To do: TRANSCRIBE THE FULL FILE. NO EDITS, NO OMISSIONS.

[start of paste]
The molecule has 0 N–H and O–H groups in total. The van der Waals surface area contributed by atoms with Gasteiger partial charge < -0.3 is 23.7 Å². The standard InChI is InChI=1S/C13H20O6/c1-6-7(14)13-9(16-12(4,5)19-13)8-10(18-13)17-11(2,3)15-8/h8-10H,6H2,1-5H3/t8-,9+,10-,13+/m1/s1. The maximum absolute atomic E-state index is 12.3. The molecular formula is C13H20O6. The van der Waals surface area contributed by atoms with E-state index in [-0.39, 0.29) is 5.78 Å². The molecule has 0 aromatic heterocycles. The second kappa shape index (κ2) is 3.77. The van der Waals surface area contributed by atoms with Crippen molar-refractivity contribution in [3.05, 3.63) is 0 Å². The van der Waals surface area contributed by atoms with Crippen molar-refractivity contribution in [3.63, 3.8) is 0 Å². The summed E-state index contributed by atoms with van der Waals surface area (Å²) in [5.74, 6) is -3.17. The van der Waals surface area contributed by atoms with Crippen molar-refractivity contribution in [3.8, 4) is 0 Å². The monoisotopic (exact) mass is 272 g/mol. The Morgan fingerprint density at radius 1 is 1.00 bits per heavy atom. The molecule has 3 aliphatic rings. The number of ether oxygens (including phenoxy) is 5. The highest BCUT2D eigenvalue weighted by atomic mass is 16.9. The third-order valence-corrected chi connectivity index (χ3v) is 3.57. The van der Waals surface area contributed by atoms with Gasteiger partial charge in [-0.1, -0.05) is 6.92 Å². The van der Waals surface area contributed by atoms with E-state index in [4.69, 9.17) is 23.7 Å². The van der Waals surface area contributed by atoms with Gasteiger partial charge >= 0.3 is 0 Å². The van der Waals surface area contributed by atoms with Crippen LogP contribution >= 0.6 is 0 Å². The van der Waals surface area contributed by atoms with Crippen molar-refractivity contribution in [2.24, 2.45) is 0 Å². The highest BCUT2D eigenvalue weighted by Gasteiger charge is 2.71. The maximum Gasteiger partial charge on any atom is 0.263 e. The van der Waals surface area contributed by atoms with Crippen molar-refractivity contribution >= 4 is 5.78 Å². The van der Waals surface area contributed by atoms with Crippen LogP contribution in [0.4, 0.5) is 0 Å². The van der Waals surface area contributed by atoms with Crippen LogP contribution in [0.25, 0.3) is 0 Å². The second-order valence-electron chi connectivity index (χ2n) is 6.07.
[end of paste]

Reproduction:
The molecule has 0 N–H and O–H groups in total. The van der Waals surface area contributed by atoms with Gasteiger partial charge < -0.3 is 23.7 Å². The standard InChI is InChI=1S/C13H20O6/c1-6-7(14)13-9(16-12(4,5)19-13)8-10(18-13)17-11(2,3)15-8/h8-10H,6H2,1-5H3/t8-,9+,10-,13+/m1/s1. The maximum absolute atomic E-state index is 12.3. The molecular formula is C13H20O6. The van der Waals surface area contributed by atoms with E-state index in [-0.39, 0.29) is 5.78 Å². The molecule has 0 aromatic heterocycles. The second kappa shape index (κ2) is 3.77. The van der Waals surface area contributed by atoms with Crippen molar-refractivity contribution in [3.05, 3.63) is 0 Å². The van der Waals surface area contributed by atoms with Crippen molar-refractivity contribution in [3.63, 3.8) is 0 Å². The summed E-state index contributed by atoms with van der Waals surface area (Å²) in [5.74, 6) is -3.17. The van der Waals surface area contributed by atoms with Crippen molar-refractivity contribution in [3.8, 4) is 0 Å². The monoisotopic (exact) mass is 272 g/mol. The Morgan fingerprint density at radius 1 is 1.00 bits per heavy atom. The molecule has 3 aliphatic rings. The number of ether oxygens (including phenoxy) is 5. The highest BCUT2D eigenvalue weighted by atomic mass is 16.9. The third-order valence-corrected chi connectivity index (χ3v) is 3.57. The van der Waals surface area contributed by atoms with Gasteiger partial charge in [-0.1, -0.05) is 6.92 Å². The van der Waals surface area contributed by atoms with E-state index in [4.69, 9.17) is 23.7 Å². The van der Waals surface area contributed by atoms with Gasteiger partial charge >= 0.3 is 0 Å². The van der Waals surface area contributed by atoms with Crippen LogP contribution >= 0.6 is 0 Å². The van der Waals surface area contributed by atoms with Crippen molar-refractivity contribution in [2.24, 2.45) is 0 Å². The highest BCUT2D eigenvalue weighted by Gasteiger charge is 2.71. The maximum Gasteiger partial charge on any atom is 0.263 e. The van der Waals surface area contributed by atoms with Crippen molar-refractivity contribution >= 4 is 5.78 Å². The van der Waals surface area contributed by atoms with Crippen LogP contribution in [0.4, 0.5) is 0 Å². The van der Waals surface area contributed by atoms with Crippen LogP contribution in [0.25, 0.3) is 0 Å². The second-order valence-electron chi connectivity index (χ2n) is 6.07.